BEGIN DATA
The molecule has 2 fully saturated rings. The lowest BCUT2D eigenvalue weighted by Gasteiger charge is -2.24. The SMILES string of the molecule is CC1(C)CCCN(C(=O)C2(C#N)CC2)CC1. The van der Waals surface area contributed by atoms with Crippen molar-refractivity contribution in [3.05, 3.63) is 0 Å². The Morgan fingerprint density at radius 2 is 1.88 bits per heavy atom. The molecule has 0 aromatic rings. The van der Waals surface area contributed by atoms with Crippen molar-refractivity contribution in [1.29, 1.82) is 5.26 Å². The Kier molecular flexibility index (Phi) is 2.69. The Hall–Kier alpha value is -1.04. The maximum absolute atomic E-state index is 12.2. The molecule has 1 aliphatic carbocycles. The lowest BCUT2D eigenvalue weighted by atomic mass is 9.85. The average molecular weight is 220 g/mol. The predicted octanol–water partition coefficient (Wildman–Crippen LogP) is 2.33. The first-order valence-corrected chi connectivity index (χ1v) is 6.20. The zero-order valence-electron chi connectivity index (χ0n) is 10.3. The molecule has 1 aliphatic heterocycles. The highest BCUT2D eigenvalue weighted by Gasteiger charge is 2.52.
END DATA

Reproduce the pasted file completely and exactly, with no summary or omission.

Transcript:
The molecule has 2 fully saturated rings. The lowest BCUT2D eigenvalue weighted by Gasteiger charge is -2.24. The SMILES string of the molecule is CC1(C)CCCN(C(=O)C2(C#N)CC2)CC1. The van der Waals surface area contributed by atoms with Crippen molar-refractivity contribution in [3.05, 3.63) is 0 Å². The Morgan fingerprint density at radius 2 is 1.88 bits per heavy atom. The molecule has 0 aromatic rings. The van der Waals surface area contributed by atoms with Crippen molar-refractivity contribution in [1.29, 1.82) is 5.26 Å². The Kier molecular flexibility index (Phi) is 2.69. The Hall–Kier alpha value is -1.04. The maximum absolute atomic E-state index is 12.2. The molecule has 1 aliphatic carbocycles. The lowest BCUT2D eigenvalue weighted by atomic mass is 9.85. The average molecular weight is 220 g/mol. The predicted octanol–water partition coefficient (Wildman–Crippen LogP) is 2.33. The first-order valence-corrected chi connectivity index (χ1v) is 6.20. The zero-order valence-electron chi connectivity index (χ0n) is 10.3. The molecule has 1 aliphatic heterocycles. The highest BCUT2D eigenvalue weighted by Gasteiger charge is 2.52.